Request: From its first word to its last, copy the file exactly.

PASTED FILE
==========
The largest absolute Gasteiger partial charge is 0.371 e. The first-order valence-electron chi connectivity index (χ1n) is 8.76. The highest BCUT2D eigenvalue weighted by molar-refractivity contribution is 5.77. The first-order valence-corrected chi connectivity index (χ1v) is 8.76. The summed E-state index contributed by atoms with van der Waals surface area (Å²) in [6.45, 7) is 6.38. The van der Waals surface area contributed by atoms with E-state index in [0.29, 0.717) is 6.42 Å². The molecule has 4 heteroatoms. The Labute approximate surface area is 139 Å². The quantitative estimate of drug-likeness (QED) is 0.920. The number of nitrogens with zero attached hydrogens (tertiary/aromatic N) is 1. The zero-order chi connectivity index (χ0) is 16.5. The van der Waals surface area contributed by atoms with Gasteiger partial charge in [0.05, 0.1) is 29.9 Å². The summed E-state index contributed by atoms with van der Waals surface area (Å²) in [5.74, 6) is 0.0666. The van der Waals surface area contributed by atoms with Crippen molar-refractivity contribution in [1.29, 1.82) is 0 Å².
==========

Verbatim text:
The largest absolute Gasteiger partial charge is 0.371 e. The first-order valence-electron chi connectivity index (χ1n) is 8.76. The highest BCUT2D eigenvalue weighted by molar-refractivity contribution is 5.77. The first-order valence-corrected chi connectivity index (χ1v) is 8.76. The summed E-state index contributed by atoms with van der Waals surface area (Å²) in [6.45, 7) is 6.38. The van der Waals surface area contributed by atoms with E-state index in [0.29, 0.717) is 6.42 Å². The molecule has 4 heteroatoms. The Labute approximate surface area is 139 Å². The quantitative estimate of drug-likeness (QED) is 0.920. The number of nitrogens with zero attached hydrogens (tertiary/aromatic N) is 1. The zero-order chi connectivity index (χ0) is 16.5. The van der Waals surface area contributed by atoms with Gasteiger partial charge in [0.05, 0.1) is 29.9 Å². The summed E-state index contributed by atoms with van der Waals surface area (Å²) in [5.74, 6) is 0.0666. The van der Waals surface area contributed by atoms with Crippen molar-refractivity contribution in [1.29, 1.82) is 0 Å².